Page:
New Americans in the U.S. Military

It has long been recognized that immigrants contribute to our nation in a multitude of ways. This is particularly evident when looking at military service, where, according to U.S. Citizenship and Immigration Services (USCIS), the foreign born composed half of all military recruits by the 1840s and 20 percent of the 1.5 million service members in the Union Army during the Civil War.

Those who enlist provide a great service and sacrifice on their journey to becoming a U.S. citizen. But military enlistment itself can impact this path to citizenship.

USCIS reports that it has naturalized 102,266 United States service members around the world since October 1, 2002, including those serving in Iraq, Afghanistan, South Korea, Germany, Japan, and elsewhere.

Naturalization Through Military Service

USCIS has the ability to expedite the application and naturalization process for current members of the U.S. armed forces and recently discharged members, something Congress approved after the U.S. entered World War II. Today, spouses of military members who are or will be deployed may also be eligible for expedited naturalization. In some cases, certain spouses can even complete the naturalization process abroad.

The Naturalization at Basic Training Initiative, a program developed by the Department of Defense in 2009, allows enlisted service members to complete the naturalization process during basic training. Under this initiative, USCIS conducts all naturalization processing including the capture of biometrics, the naturalization interview and administration of the Oath of Allegiance, on the military base. The program, which initially only applied to the Army, now gives enlistees of all branches of the military an equal opportunity to (in most cases) leave basic training as a U.S. citizen.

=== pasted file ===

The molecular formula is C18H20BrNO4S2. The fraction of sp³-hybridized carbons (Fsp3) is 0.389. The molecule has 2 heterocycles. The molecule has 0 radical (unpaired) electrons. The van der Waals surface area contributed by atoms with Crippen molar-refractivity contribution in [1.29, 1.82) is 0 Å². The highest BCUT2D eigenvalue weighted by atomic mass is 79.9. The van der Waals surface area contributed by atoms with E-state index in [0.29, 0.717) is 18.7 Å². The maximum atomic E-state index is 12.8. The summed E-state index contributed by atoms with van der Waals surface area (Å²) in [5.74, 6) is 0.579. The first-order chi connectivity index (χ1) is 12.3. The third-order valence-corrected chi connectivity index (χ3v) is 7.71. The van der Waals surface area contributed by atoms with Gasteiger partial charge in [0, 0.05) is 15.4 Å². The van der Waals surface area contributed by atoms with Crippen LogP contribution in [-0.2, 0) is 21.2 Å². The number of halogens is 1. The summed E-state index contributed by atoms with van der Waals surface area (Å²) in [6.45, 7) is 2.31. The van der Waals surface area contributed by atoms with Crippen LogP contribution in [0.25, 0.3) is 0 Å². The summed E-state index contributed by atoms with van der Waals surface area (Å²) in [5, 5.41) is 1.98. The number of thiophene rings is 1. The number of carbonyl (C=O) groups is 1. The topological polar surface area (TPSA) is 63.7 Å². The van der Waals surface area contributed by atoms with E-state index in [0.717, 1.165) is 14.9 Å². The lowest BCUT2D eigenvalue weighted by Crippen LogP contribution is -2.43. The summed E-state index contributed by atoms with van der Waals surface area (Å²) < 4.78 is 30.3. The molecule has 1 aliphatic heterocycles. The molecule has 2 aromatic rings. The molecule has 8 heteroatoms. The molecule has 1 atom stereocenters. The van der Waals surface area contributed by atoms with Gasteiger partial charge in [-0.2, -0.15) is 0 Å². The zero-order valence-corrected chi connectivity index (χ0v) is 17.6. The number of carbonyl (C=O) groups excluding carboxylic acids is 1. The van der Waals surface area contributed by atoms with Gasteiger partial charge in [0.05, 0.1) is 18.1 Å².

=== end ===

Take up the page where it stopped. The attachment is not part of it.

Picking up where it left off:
Honoring Those Who’ve Served

On this Veteran’s Day, USCIS is recognizing the service members, military spouses, and veterans taking the Oath of Allegiance to become U.S. citizens at naturalization ceremonies across the country. 3,000 new Americans will be naturalized at nearly 40 naturalization ceremonies held from November 7 through 14.

Five new recruits will also become new Americans at the Marine Corps Recruit Depot in San Diego, CA through the Naturalization at Basic Training Initiative.

Posted on November 11, 2014

Our Impact

  • The Campaign has completed over 3,700 naturalization workshops and clinics.
  • Over 250,000 citizenship applications completed since July 2011.

    Saved aspiring citizens and their families over $206million in legal and application fees.
  • Adopted scalable technology. MP3 players, Google Voice, and Virtual Private Network (VPN) services are being used to enhance naturalization service delivery.
  • Expanded New American Workforce (an effort to provide naturalization assistance within corporations) which has partnered with over 100 businesses across the nation, ranging from hotels in Miami to American Apparel in Los Angeles.
  • Deployed Citizenshipworks, an online tool, across the Campaign in multiple settings and languages. A newly redesigned platform guides applicants through through their citizenship application from start to finish and connects applicants to legal help at partnering non-profits.
  • Were instrumental in inspiring the US Citizenship and Immigration Service to support the Citizenship Corners initiative.
  • Created innovative partnerships with public libraries, school districts, universities, social service agencies, and employers, all of which yield not only greater numbers of applicants but also greater awareness of the naturalization process.
  • Deployed a large-scale volunteer recruitment program through an e-learning course.

    Reached diverse communities. Local partners consistently outreach and provide culturally competent and language-appropriate services.
Learn more from our
Impact Report.

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Who We're Helping

People come to America from all over the world with dreams of achieving a better life for themselves and their families and calling this great nation home. Eight million people who live, work, and pay taxes in this country are eligible for citizenship, yet only about eight percent of them naturalize each year. Find out more about these individuals and the barriers they face.Read More